PowerColor Radeon RX 5700 XT Red Devil Review: Custom Navi Arrives

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PowerColor RX 5700 XT Red Devil: Upgraded Power And Cooling

red devil 5700xt
A little over a month ago, AMD launched the Navi-based Radeon RX 5700 series to mostly good reviews. The cards offered competitive performance at their respective price points, with power efficiency that was vastly superior to AMD’s previous-generation Vega-based Radeons. One of the things some folks took issue with in regard to AMD’s reference Radeon RX 5700 and RX 5700 XT cards, however, was their cooling. As we (and many others) mentioned in our initial reviews, the cards were noisier than their NVIDIA-made counterparts, and although temperatures were within spec, peak junction temps were relatively high, which could be a cause for concern in a poorly ventilated chassis.
red devil 5700xt angle
The general consensus was that the Radeon RX 5700 series propelled AMD back into a competitive position at the upper-end of the enthusiast GPU market, but that third-party, custom cards would likely address the shortcomings of AMD’s reference design and make the Navi proposition all that much sweeter. Well, we’ve gotten our hands on one of the more sought after third-party Radeons of the last few generations – one of PowerColor’s Red Devil cards – and think that many of you are going to be pleased with what this custom Radeon RX 5700 XT can do. Take a look...

PowerColor RX 5700 XT Red Devil
Specifications & Features
GPU AMD Radeon RX 5700 XT
Architecture Navi (RDNA)
Memory 8GB GDDR6
Stream Processors 2,560
Base Clock 1,770MHz
Game Clock 1,905MHz
Boost Clock 2,010MHz
Memory Date Rate 14.0Gbps
Memory Interface 256-bit
System Interface PCI Express 4.0
Display Connectors DisplayPort x 3, HDMI x 1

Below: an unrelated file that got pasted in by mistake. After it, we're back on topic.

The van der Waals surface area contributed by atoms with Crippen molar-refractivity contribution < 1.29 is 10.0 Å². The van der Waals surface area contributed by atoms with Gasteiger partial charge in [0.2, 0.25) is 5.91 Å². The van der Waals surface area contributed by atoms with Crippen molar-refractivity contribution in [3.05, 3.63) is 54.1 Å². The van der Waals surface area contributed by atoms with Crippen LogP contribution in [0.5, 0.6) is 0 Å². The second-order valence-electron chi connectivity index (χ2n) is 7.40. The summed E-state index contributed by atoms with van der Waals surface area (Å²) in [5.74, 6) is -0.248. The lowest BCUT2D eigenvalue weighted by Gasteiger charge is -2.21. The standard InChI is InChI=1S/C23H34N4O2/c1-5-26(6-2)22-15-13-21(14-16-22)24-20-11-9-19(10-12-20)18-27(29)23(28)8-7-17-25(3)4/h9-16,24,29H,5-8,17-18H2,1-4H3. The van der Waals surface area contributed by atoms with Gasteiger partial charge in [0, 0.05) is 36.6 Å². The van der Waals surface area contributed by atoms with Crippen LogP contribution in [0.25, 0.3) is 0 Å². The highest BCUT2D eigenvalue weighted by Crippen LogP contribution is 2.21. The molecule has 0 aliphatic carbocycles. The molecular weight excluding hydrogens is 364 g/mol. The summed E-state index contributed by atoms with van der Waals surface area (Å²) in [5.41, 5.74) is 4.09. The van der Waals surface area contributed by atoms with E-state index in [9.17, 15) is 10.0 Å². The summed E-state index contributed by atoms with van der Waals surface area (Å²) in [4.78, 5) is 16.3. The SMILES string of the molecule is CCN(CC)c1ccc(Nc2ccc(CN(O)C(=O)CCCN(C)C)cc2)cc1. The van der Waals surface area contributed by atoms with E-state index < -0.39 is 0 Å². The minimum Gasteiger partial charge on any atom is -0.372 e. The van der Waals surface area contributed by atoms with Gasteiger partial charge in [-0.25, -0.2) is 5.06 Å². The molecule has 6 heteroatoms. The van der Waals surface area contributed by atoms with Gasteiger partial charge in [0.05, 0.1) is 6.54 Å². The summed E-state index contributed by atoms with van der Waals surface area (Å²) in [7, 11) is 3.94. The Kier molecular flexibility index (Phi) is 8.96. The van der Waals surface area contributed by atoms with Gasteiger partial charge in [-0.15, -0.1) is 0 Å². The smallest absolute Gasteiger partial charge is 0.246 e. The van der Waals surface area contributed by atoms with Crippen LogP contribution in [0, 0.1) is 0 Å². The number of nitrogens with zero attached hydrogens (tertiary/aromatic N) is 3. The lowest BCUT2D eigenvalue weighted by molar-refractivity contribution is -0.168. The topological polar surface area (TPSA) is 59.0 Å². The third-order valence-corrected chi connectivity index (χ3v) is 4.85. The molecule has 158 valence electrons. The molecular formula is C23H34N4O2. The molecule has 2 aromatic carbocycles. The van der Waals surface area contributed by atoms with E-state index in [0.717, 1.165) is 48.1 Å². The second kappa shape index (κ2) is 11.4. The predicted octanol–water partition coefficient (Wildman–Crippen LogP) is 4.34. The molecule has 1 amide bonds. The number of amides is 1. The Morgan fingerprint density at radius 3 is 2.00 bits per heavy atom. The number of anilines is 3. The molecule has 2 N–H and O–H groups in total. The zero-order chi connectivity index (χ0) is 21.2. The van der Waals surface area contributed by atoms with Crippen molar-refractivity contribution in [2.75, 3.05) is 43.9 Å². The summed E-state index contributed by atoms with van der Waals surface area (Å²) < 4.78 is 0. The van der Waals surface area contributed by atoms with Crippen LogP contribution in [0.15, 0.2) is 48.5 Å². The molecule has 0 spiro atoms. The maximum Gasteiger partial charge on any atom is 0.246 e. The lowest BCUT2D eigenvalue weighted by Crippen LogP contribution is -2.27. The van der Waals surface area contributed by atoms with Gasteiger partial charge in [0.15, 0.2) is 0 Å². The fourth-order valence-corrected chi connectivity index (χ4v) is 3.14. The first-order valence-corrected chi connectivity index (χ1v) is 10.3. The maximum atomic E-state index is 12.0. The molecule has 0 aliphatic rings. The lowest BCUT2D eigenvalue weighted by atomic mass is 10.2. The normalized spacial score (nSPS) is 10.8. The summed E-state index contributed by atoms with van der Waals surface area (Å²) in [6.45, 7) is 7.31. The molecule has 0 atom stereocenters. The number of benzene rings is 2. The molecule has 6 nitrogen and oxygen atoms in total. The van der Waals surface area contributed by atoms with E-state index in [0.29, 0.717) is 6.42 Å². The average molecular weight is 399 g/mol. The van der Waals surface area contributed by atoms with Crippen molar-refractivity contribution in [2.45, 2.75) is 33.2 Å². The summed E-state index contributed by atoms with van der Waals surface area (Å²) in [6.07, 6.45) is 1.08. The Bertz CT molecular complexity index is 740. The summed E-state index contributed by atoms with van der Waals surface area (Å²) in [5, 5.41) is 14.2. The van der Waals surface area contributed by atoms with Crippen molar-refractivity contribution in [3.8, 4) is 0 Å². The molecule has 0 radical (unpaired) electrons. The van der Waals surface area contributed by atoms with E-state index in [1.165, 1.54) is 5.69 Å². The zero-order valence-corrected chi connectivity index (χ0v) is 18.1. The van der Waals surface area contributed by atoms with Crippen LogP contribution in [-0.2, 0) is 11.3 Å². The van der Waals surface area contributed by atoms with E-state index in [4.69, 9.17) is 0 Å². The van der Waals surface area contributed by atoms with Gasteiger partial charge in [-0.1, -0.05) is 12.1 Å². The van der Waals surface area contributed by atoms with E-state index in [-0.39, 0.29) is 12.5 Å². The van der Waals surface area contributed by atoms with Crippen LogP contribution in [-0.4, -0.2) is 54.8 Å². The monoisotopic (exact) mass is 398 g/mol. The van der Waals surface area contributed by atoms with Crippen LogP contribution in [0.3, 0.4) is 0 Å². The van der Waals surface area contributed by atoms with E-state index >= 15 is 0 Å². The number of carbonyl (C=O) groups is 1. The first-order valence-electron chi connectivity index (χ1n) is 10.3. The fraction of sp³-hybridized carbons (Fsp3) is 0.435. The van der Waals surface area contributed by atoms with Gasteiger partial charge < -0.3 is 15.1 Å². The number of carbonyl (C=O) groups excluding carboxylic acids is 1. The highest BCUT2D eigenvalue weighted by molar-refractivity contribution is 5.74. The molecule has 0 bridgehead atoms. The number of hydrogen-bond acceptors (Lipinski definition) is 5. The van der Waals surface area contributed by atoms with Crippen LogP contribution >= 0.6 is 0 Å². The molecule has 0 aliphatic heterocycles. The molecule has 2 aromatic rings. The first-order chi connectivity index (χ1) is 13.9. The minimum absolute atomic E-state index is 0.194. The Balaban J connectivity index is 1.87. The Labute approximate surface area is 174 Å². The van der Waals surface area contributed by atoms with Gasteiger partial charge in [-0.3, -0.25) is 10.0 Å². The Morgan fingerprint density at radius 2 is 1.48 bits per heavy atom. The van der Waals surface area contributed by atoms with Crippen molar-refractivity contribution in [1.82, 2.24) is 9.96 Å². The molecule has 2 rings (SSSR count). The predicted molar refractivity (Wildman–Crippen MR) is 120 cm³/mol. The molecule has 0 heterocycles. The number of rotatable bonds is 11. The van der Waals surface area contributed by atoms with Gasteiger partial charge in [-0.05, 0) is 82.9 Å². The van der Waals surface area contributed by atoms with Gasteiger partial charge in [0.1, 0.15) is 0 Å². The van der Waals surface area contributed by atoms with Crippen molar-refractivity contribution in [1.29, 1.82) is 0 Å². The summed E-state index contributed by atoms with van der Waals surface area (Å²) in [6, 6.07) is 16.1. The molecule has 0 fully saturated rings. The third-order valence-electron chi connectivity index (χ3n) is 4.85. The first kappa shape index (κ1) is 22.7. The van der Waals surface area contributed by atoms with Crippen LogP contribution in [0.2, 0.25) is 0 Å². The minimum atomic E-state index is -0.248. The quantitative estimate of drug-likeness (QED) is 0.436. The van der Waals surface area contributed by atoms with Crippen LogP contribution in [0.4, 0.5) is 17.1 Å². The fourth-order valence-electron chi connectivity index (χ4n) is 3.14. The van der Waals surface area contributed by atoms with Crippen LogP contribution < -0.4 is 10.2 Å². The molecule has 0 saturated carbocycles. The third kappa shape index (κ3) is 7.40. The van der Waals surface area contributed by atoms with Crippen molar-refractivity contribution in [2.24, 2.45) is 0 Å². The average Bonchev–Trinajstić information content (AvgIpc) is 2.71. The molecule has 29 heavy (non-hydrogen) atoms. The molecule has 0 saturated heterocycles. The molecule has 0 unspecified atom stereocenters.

Form Factor 2.5 slots, ATX
Power Connectors 8-Pin PCIe x 2
Minimum PSU 700 Watts
Price $449 (Limited Edition), $439 (Standard) - Find Them At Amazon

Before we dig into the specifics here, we want to point you to a couple of previous articles. We are not going to cover the underlying details of AMD’s RDNA GPU architecture or Navi here, since we’ve already done so in the past. If, however, you would like a refresher, we suggest checking out our Navi architecture piece and our initial review of the Radeon RX 5700 and RX 5700 XT. Those two articles will lay all of the foundation necessary to understand what makes a third-party AIB like the PowerColor Radeon RX 5700 XT Red Devil tick.
red devil 5700xt standing
At first glance, the PowerColor Radeon RX 5700 XT Red Devil’s main features and specifications don’t seem to differ all that much from AMD’s reference design, save for the higher Game and Boost clocks. Whereas AMD’s reference Radeon RX 5700 XT offers a Game clock up to 1755MHz and a Boost clock of 1905MHz, the PowerColor Red Devil peaks at 1905MHz (Game) and 2010MHz (Boost). Those higher GPU clocks result in higher compute performance and fillrate, etc., but the memory configuration and frequency are the same – so in bandwidth constrained situations, performance won’t be all that much different.